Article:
The same year the Beatles washed ashore from England, UNC music professor James Ketch was a seventh grader in the Illinois town of Peoria, the trumpeter in his own jazz combo, fretting about how they would play.
Fast forward 40 years. New students fret: how well will we play in Chapel Hill?
Ketch started the Carolina Jazz Festival in 1978, a year after he came to UNC, to meet high school directors across the state and recruit top music students. Inviting world-class artists to work with the students might also help elevate the stature and visibility of the jazz program, he thought.
The 2011 festival is the 34th. It is a permanent fixture on Carolina’s cultural landscape and a milepost passed by countless young jazz artists on their journeys toward virtuosity.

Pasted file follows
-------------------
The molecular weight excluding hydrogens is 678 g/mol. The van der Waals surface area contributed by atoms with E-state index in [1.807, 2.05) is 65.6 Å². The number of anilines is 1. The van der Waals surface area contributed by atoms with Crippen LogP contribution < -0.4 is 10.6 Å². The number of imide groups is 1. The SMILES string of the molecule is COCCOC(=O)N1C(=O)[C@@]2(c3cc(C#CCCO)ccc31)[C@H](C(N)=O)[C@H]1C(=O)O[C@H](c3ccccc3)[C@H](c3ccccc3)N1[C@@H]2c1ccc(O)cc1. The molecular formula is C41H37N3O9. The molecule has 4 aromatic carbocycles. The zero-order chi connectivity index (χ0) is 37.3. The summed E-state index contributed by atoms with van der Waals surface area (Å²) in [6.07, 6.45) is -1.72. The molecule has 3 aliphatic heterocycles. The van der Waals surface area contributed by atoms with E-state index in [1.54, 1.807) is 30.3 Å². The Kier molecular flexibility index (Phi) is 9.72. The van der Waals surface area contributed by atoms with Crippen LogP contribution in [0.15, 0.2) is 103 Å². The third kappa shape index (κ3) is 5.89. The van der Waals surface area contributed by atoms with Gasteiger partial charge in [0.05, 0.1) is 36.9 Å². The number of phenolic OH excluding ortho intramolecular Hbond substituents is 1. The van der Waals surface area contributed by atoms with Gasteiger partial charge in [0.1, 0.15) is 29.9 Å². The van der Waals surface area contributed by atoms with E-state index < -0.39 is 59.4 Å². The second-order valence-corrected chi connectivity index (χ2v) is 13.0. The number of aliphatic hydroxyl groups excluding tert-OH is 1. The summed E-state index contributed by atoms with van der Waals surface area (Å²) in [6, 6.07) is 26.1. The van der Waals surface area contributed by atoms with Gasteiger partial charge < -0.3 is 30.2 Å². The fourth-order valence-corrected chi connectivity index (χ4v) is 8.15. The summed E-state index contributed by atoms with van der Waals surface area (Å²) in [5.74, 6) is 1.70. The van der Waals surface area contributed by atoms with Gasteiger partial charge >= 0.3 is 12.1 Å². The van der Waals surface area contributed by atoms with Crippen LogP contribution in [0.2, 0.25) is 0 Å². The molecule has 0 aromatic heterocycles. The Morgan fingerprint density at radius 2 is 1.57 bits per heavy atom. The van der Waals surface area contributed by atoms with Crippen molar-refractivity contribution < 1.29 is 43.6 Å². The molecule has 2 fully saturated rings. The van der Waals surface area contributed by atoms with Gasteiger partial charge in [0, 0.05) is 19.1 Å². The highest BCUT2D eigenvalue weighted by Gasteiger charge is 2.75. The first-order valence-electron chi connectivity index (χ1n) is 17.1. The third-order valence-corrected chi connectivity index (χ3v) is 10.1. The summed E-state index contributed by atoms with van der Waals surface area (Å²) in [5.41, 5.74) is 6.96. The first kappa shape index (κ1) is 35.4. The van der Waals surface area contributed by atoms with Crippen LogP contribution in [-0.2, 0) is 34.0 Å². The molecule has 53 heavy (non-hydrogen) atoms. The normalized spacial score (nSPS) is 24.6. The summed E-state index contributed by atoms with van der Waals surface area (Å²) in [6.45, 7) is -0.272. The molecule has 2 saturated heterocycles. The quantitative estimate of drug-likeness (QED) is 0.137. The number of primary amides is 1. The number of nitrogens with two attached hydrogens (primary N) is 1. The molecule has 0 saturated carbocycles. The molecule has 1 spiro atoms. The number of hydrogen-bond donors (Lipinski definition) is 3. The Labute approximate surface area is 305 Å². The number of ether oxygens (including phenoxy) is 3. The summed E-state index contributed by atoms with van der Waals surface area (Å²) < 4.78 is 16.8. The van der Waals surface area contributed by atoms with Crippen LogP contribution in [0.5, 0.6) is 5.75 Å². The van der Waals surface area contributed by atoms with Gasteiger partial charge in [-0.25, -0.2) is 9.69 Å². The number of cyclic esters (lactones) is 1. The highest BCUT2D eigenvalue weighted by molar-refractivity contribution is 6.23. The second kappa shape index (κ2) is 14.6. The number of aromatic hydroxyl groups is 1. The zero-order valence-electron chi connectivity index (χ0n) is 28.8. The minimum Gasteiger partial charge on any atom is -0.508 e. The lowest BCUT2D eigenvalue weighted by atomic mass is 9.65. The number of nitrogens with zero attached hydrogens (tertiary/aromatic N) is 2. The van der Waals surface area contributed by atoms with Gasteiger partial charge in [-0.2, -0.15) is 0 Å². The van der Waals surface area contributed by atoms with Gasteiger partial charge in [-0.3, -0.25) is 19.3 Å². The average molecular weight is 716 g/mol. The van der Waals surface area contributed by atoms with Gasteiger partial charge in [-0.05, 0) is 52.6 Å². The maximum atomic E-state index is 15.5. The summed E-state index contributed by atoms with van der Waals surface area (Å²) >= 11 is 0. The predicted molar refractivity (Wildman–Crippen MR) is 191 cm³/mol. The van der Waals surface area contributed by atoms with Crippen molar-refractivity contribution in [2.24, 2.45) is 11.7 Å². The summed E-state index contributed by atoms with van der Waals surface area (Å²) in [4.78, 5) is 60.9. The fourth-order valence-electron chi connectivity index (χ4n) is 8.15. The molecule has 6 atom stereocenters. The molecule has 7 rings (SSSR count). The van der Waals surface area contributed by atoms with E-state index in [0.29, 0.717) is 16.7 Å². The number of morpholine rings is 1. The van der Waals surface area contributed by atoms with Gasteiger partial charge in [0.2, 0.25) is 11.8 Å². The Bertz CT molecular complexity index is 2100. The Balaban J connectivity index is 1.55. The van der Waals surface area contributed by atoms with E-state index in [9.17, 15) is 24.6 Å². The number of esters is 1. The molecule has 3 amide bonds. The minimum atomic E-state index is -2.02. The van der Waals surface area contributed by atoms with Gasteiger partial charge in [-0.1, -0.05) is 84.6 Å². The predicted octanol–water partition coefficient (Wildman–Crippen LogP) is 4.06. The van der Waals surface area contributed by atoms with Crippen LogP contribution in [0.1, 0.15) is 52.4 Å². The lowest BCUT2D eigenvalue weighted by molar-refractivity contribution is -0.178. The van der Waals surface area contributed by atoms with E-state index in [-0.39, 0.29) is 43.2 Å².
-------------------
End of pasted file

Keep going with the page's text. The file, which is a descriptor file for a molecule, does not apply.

Ryan Raven, a music student studying jazz trumpet under Ketch, played at the festival all four years he attended South View High School in Fayetteville. It was exciting just coming to Chapel Hill, Raven says, but thrilling to play in front of famous jazz artists who were there to listen – and tell you how you did.
There is no higher compliment, Raven says, than after playing a piece to hear Ketch say, “That is exactly what I am talking about.”
For a few days each year, the jazz festival helps even the odds in the art’s favor.
“When an artist turns a blues phrase on the trumpet into a field holler moan, it connects a student on this campus to the pain of slavery,” Ketch said. “That’s what we can do to make jazz more than a fond remembrance of things past. It means a great deal to many of us and we hope that we can spread that meaning and feeling to others.”